‘Sweetie’ leaves bad taste for Obama critics; Detroit reporter miffed
Americans weary of “bittergate” can rejoice. It’s time for “sweetiegate.”
The presidential election has veered onto another odd tangent, courtesy of Sen. Barack Obama, who uttered not an epithet nor insult against blue-collar workers — but a term of endearment.
On May 14, the Illinois Democrat called a female broadcast reporter “sweetie,” the moment recorded for posterity on video. In 24 hours, the three-second exchange had inspired global news coverage, follow-up stories from the offended correspondent and a debate on both feminism and news credibility. Oh, the drama. Peggy Agar, a reporter for ABC affiliate WXYZ, had been trailing Mr. Obama during a morning campaign appearance at a Michigan auto plant, demanding to know what he planned to do for Detroit autoworkers.
“Hold on one second, sweetie, we’re going to do — we’ll do a press avail,” he said, casually implying that he would take care of the question during a formal question-and-answer period with other reporters.
The promised moment never happened. A vexed Mrs. Agar went public with the tape and her annoyance, noting that “this sweetie” never got a story.
By 3:16 p.m. — the exact time carefully noted by WXYZ — Mr. Obama was in major mea culpa mode with his entire apology either broadcast or posted online by the station.
“Hi, Peggy. This is Barack Obama. I’m calling to apologize on two fronts. One was you didn’t get your question answered, and I apologize. I thought that we had set up interviews with all the local stations. I guess we got it with your station, but you weren’t the reporter that got the interview. And so, I broke my word,” the candidate said on her voice mail.
“Second apology is for using the word ‘sweetie.’ That’s a bad habit of mine. I do it sometimes with all kinds of people. I mean no disrespect, and so I am duly chastened on that front. Feel free to call me back. I expect that my press team will be happy to try to make it up to you whenever we are in Detroit next,” Mr. Obama said.
Mrs. Agar — a mother of a toddler who normally covers nittygritty local issues and crime — made cameo appearances on the evening news in the same bright suit she wore during her now infamous Obama encounter. Eager anchors demanded to know whether she was “shocked” and revisited the video clip.
“Frankly, I have been called worse during interviews than just ‘sweetie,’ so that really didn’t take me aback right then,” Mrs. Agar said.
“I felt more offended that he didn’t answer the question,” Mrs. Agar added, noting that she hadn’t even listened to the message until the morning of May 15.
“Now here’s a little gaffe from Barack Obama that will energize the ‘I Am Woman’-humming folks in Hillaryland,” Tim Graham of the Media Research Center said May 15.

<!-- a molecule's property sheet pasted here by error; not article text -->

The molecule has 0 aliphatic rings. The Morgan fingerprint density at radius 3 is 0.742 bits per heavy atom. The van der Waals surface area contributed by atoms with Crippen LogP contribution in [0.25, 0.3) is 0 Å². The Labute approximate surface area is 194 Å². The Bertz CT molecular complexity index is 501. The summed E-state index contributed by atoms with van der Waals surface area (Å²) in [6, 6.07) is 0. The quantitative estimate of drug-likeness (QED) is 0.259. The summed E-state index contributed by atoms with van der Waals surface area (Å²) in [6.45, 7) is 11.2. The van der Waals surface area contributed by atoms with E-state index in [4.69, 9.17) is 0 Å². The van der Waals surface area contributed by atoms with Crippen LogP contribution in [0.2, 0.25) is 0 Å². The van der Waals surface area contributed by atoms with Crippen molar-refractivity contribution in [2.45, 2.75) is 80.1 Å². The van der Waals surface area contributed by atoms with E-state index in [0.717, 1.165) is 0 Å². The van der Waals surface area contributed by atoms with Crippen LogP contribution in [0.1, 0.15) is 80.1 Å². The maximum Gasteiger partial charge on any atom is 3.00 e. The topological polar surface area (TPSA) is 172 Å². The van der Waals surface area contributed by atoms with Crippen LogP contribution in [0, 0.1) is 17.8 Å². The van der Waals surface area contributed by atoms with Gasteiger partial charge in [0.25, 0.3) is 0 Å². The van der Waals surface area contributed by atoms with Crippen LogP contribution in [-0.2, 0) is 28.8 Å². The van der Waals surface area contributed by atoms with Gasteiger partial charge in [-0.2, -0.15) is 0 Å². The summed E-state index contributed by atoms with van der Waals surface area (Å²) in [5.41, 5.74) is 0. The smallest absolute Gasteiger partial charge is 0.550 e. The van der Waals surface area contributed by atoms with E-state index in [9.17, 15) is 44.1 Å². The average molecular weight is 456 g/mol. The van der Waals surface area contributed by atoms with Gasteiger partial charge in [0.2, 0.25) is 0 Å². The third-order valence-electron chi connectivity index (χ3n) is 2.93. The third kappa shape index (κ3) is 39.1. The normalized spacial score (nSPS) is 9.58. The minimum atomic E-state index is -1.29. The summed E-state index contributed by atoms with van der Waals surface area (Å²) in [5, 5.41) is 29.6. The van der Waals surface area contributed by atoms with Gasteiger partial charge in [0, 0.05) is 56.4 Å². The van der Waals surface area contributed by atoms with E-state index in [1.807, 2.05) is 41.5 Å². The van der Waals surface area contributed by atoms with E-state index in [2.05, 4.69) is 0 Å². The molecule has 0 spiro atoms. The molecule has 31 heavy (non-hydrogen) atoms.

“As gaffes go, this seems mild. ‘Sweetie’ is a very nice word, especially if used with a person you find to be sweet, like a wife or daughter or niece. It beats ‘Hold on one second, you pushy broad.’ If Obama ever said that, Hillary would have a party,” Mr. Graham added.
Sweetiegate marks the third “gate” moment for Mr. Obama this spring. The lawmaker’s 34-word theory about embittered smalltown folks became “bittergate” last month. He also became the center of “wafflegate” after making a plea to eat his waffle breakfast in peace after a reporter in a Pennsylvania diner asked him a question about terrorism.
Things remain decidedly saccharine.
The “sweetie” video footage is now on YouTube, inspiring more than 6,000 stories and blog mentions, according to a Google News count.
Mr. Obama has a reputation for flirtation on the campaign trail.
He has used “sweetie” on waitresses — including at a diner in Robesonia, Pa. — on children, and even on some autograph seekers. While touring an Allentown, Pa., clothing factory last month, he grinned as female workers swooned over him and took his photo, hugging some of the women and calling one “sweetie.”
A few minutes later, he winked at a reporter following him inside the factory.
He also told dance-wear manufacturer Marisa Cerveris, a former New York City Ballet member, that he thought she looked like a dancer.
Observing an old photo of her on the stage, he said, “You’re gorgeous.”
“I was,” she replied, prompting Mr. Obama to counter: “You still are” and to ask the crowd, “Isn’t she beautiful?”
Later that day, Mr. Obama offered a kiss in exchange for a vote from Denise Mercuri, a pharmacist from Dunmore, Pa., who supported Sen. Hillary Rodham Clinton. She wore a “Hillary” campaign button and held an Obama button in her hand. As Mr. Obama greeted her, he asked what he needed to do to get her to wear his button instead of his rival’s.
“What do I need to do? Do you want me on my knees?” he asked.
He then conceded: “I’ll give you a kiss,” and he planted one on her cheek.
In nearly all of his speeches, someone will shout, “I love you,” prompting him to grin and respond, “I love you back.”
Mr. Obama has fawned over New York Times columnist Maureen Dowd when she rode aboard his press plane.
The Caucus, a New York Times blog, had drawn close to 300 comments in the aftermath May 15 — including one visitor who felt that the Michigan “sweetie” incident reflected a “petty media” and another who urged, “rise up O’ American sisters and stand up for your rights.”
Christina Bellantoni contributed to this report.
On hold: Reporter Peggy Agar went public with video of Sen. Barack Obama’s gaffe.